Lead Designer • 2022-2023
UX/UI, Prototyping, User Research, IA, Design System
new checkout mockup
The Problem
All of Gap Inc's brands -- Gap, Old Navy, Banana Republic, and Athleta share an eCommerce platform that allows customer to add items from the different brands into the same bag for a single checkout experience. The complexities of supporting 4 different brands, along with the piecemeal addition of new checkout features over the last few years (e.g., PayPal, pickup in store, gift message, rewards) resulted in a hodge-podge, scotch-taped, one-size-fits-all experience that frustrated customers.
Looking at Full Story data, the Checkout team noticed that our conversion rate was around 70% on desktop and 60% for mobile users. Feedback through surveys and usability testing revealed that customers disliked having to wade through so much irrelevant information, making it harder for them to finish checking out.
womans face, glasses
2 star rating
I can't tell which address is selected? Hope I get my order.
womans face, hair bun
2 star rating
This screen has everything I need... but it feels messy. I'm worried I'm going to miss something.
womans face, glasses
2 star rating
Your site wouldn't let me checkout!!! You lost a customer today!
With this information in hand, I led the initiative to design a user-centered checkout experience to improve customer satisfaction, ease of use, and conversion rates.
Crafting a Framework for Personalization
The biggest opportunity our team identified was the potential to create different experiences for different types of customers. We wanted to anticipate what information -- and at what level of detail -- a customer would want in order to meet their objective.
I started with an exploration of key user scenarios, informed by analytics and user research, in order to define key customer segments. Through rapid prototyping and user testing, I developed overall layouts, user flows, and interaction patterns.
user flow: reviewuser flow: bopisuser flow: cvvuser flow: paymentsuser flow: addressuser flow: dropship
Simplified Examples of Checkout User Flows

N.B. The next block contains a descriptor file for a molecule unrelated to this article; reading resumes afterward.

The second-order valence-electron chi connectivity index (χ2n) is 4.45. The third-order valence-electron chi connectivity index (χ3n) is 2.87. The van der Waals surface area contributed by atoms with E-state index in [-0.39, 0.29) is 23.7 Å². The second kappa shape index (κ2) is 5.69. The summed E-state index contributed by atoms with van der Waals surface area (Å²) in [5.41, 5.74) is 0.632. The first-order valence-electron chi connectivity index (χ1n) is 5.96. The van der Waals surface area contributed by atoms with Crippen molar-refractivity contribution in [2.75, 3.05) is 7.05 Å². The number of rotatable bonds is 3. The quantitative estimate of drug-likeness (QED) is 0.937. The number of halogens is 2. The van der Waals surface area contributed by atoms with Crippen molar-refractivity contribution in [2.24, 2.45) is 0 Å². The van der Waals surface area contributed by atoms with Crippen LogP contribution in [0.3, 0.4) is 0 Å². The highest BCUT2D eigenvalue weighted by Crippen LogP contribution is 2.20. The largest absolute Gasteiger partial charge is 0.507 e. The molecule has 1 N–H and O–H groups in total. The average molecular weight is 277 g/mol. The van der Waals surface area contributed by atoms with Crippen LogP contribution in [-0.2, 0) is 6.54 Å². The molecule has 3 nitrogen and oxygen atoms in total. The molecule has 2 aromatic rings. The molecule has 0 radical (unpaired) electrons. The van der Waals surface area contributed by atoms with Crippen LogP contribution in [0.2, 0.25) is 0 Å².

Guiding New Customers
Customers without previously saved data -- whether they're a guest customer or new customer -- are presented with the Stepped View, which guides them through each step of the checkout experience.
guest flow: empty formguest flow: filled out formguest flow: shippingguest flow: credit cardguest flow: afterpayguest flow: card form
Streamlining for Returning Customers
Customers who had previously saved defaults to their account are presented with their full Summary View where they can quickly review and confirm their selections. Changing a selection is as easy as clicking a card and choosing a another saved item or adding a new entry.
streamlining returning users
Secondary Personalizations
Panels were also personalized depending on the items in a customer's bag, promos, loyalty program status, payment type selected, and many other task-level attributes.
secondary personalizations
Form + Function
For the redesign, I established a modular design system to enable a more consistent experience, while also improving scalability from a design and development standpoint.
Purposeful, Consistent UI
The design system incorporated both visual and interactive styles. It included typography, visual styles, interaction patterns, and a library of UI components with their states and variants. Each UI component was designed and tested with accessibility as a core value.
purposeful consistent ui
I worked with the Checkout product manager and developers on the implementation of the design system over several months. With the intent to deploy this system to other areas of the eCommerce site, I also collaborated with UX designers from relevant product teams to improve the flexibility and applicability of the design system.
Clear Visual Hierarchy
For the overall layout, I used cards (termed “panels” among our team to avoid confusion with credit cards) to group similar tasks together to make it easy for customers to scan and complete required tasks.
The Summary View of a panel displays the customer's active selection (e.g., default shipping address). The customer can click on the panel to reveal the panel's Expanded Options View, for additional choices and details.
panel anatomy
Enabling the panels to have multiple views -- which can be configured as auto-triggered and/or user-triggered -- was the linchpin of the new design's flexibility and scalability. Customers loved how “the right amount of detail is shown at the right time” during user testing. Business leadership was enthusiastic that the ability to auto-expand a panel upon page load would allow them to bring attention to seasonal features they'd like to promote (e.g., holiday sweepstakes, UPS access point)